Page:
It is Back to School time across the country. Thousands of students will be returning to the classroom in the next few weeks to begin the 2023-24 school year. In addition to preparing our students to return to school, filling out a million forms, buying that perfect backpack and stocking up on glue sticks, colored pencils and boxes of Kleenex, parents can prepare themselves for the new school year by becoming familiar with some key parental rights federal laws.
The Protection of Pupil Rights Amendment (PPRA), is a federal law that gives parents the right to inspect curriculum. Any school that receives federal funding must adhere to the PPRA. Under this law, parents can request to review the curriculum that will be used in their child’s classroom and the school must comply. Another important feature of the PPRA is the requirement for schools to allow parents to opt their child out of certain types of invasive surveys. (RELATED: SUZANNE DOWNING: One Of America’s Greatest Role Models Snubbed By Woke School District)
An opt-out must be available to parents when surveys venture into any of the following eight topics: 1) political affiliations or beliefs of the student or the student’s parent; 2) mental or psychological problems of the student or the student’s family; 3) sex behavior or attitudes; 4) illegal, anti-social, self-incriminating, or demeaning behavior; 5) critical appraisals of other individuals with whom respondents have close family relationships; 6) legally recognized privileged or analogous relationships, such as those of lawyers, physicians, and ministers; 7) religious practices, affiliations, or beliefs of the student or student’s parent; or 8) income (other than that required by law to determine eligibility for participation in a program or for receiving financial assistance under such a program). If these types of questions are asked in a school-provided survey, the parent must be given the opportunity to opt their child out.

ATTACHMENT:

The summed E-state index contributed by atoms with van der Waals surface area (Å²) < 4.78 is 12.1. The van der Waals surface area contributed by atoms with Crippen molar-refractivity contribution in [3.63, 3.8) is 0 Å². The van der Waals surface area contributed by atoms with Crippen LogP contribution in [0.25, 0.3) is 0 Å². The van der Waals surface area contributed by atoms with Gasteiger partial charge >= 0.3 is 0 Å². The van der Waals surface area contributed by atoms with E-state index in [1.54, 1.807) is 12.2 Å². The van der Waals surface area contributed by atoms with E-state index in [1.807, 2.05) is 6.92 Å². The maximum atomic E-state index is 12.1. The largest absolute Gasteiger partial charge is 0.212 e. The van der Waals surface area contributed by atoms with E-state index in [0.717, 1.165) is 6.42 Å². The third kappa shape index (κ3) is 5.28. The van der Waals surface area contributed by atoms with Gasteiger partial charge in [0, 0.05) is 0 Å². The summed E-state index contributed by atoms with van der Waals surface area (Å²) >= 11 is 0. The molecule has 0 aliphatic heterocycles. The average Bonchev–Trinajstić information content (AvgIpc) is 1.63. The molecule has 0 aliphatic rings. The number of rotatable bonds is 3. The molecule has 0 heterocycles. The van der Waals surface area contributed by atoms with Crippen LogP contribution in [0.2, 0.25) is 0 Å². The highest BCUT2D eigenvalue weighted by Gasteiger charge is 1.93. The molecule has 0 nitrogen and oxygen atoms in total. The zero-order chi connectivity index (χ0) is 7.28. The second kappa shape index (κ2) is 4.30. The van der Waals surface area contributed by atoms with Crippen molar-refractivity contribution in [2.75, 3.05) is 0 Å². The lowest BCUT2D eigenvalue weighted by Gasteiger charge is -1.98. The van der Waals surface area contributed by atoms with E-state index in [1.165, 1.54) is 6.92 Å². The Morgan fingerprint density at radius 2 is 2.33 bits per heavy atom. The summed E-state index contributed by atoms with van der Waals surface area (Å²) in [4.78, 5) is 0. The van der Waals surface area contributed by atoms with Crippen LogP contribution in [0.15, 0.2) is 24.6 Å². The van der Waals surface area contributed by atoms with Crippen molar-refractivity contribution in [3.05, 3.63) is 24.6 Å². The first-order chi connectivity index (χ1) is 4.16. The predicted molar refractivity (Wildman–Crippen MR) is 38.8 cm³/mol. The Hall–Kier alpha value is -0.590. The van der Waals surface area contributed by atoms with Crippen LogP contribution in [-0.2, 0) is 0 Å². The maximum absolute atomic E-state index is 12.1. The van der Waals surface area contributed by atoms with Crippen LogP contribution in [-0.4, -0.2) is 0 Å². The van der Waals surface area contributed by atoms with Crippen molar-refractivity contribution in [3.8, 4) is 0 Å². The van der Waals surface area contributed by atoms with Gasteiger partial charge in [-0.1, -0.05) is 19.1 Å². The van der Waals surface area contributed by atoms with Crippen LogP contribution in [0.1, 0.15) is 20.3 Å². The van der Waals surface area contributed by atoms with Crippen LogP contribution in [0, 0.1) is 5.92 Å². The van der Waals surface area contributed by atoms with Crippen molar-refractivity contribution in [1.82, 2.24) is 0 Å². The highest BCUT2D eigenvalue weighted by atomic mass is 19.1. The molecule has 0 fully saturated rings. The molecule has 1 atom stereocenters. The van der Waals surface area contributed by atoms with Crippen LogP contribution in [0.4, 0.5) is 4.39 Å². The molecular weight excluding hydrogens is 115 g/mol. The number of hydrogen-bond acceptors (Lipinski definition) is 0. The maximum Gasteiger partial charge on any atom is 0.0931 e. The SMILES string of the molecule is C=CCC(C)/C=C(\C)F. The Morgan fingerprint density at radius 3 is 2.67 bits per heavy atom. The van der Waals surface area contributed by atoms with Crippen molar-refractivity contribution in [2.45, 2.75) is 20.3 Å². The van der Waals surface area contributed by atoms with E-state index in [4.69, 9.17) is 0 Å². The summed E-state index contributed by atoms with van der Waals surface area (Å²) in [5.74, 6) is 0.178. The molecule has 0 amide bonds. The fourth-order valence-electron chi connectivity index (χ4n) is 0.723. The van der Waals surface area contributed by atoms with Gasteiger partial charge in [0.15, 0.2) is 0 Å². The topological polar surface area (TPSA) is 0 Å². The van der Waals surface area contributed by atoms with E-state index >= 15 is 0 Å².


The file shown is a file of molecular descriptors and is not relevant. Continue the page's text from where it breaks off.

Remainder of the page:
Alongside the PPRA, any school that receives federal funding must adhere to the Family Educational Rights and Privacy Act (FERPA). According to the United States Department of Education, “FERPA gives parents certain rights with respect to their children’s education records. These rights transfer to the student when he or she reaches the age of 18 or attends a school beyond the high school level.”
The following rights are available to parents under FERPA: 1) the right to inspect student’s educational records, often referred to as the “Official Student Record”; 2) the right to request incorrect records be amended if they are inaccurate or misleading; 3) the right to request a formal hearing if the records are not amended; 4) the right to request a statement be placed in the student’s file if the school decided not to amend the record; and 5) the right to expect schools to maintain the privacy of school records. (RELATED: JOHN STOSSEL: College Is A Scam)
It must not be forgotten students and parents have the right to free speech under the First Amendment. The First Amendment protects students from compelled speech – this means the school cannot force your child to affirm certain ideology, nor can the school police speech off campus. Many districts have begun implementing Bias Reporting Systems, encouraging students and staff to report speech they deem to be offensive or inappropriate. These systems are sure to face First Amendment challenges.
The first day of school is always filled with anticipation and endless possibilities for the upcoming year. It is crucial for parents to familiarize themselves with their rights under the Protection of Pupil Rights Amendment, the Family Educational Rights and Privacy Act, and the free speech protections under the First Amendment. By doing so, parents can ensure increased transparency, understanding and a positive educational experience for their children.
Marissa Fallon is Director of Advocacy at Parents Defending Education.
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